At Mesa's Edge: Cooking and Ranching in Colorado's North Fork Valley
After taking my wife and 18-month-old baby for a long month to sweltering France last summer, I resolved to do better by them this year. And so, before the first snow had fallen, we drove out to the posh resort town of Southampton, New York, to rent a modest cottage with the promise of an ocean breeze. Right off, we found a simple little house with a bonus: a rear deck designed by an extremely tasteful architect named Kevin Bone.
It turns out that, several decades ago, I had met --- and not repulsed --- the architect's wife. After we struck a real estate deal, we struck up an e-mail friendship. Only then did I learn that she would be publishing her first book. So I had the odd experience of reading Eugenia Bone's AT MESA'S EDGE: Cooking and Ranching in Colorado's North Fork Valley, in the house that she and her family abandons each summer. Confession: The Bone ranch sounds so beautiful and Eugenia's recipes are so enticing that, Hamptons be damned, I'd rather be on her porch in Colorado.
Eugenia Bone may be the Peter Mayle of the American West, but she sure didn't start out with much enthusiasm for Colorado. Her husband came home from a fishing trip and said he'd found a 45-acre ranch. She understood why: "There was an empty place in him that was not being filled." And so she signed the mortgage papers "the same way I would sign a release for Kevin to have necessary surgery; it had to be done."
Of course the place was a wreck. And Eugenia, a New York City-based food writer, was not a great candidate for assimilation. But as she comes to learn, the hard work of restoring the ranch is balanced by simple pleasures not available in Manhattan. The postmaster divides her mail into two piles: "important" and "not." The sign in front of a church reads: IF YOU ARE LOOKING FOR A SIGN FROM GOD, THIS IS IT. The woman at the gas station gives her credit: "I trust you." She cooks fish caught earlier that day. She discovers that no meat is more tender than elk.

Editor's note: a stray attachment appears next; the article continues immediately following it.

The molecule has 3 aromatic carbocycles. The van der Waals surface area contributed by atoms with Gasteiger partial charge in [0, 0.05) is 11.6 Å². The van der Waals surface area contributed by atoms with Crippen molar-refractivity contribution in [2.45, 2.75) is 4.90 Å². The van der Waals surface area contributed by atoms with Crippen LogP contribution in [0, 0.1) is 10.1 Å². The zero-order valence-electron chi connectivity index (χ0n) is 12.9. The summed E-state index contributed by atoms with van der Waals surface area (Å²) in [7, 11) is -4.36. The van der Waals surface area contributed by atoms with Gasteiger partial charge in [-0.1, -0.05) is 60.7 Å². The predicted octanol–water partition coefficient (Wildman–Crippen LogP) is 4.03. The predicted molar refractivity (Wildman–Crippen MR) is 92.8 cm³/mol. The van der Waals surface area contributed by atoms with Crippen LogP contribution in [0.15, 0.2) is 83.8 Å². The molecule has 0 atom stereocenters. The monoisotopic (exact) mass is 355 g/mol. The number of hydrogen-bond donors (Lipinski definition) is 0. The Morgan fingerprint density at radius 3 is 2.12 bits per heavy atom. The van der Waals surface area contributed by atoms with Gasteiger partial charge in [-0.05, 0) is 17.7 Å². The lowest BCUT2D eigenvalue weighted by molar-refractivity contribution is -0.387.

And, slowly, she learns, mostly about the relationship of water and land. She loves to cook; she comes to realize that the land too needs to be fed. That moment of revelation seals her love of this place. And she comes to see that living in the moment --- really, the only way to live in a place so dominated by Nature --- is magical. "Time passes slower; life seems to last longer, and death, because it is daily observable in nature, is not quite as frightening."
It's a delicious life, and she shares it not only in her quiet, concise prose, but in the generous chunk of the book where she serves up recipes. Some of the dishes require ingredients not available in city markets, but anyone can master her Cold Zucchini Soup enlivened with chile powder and tortilla strips and an intensely flavored (thyme, rosemary, sage, lemon zest) Lamb Stew.
Armchair travelers, dreamers and weekend cooks should find AT MESA'S EDGE as refreshing and soul-stirring as a Rocky Mountain breeze.
Reviewed by Jesse Kornbluth on December 22, 2010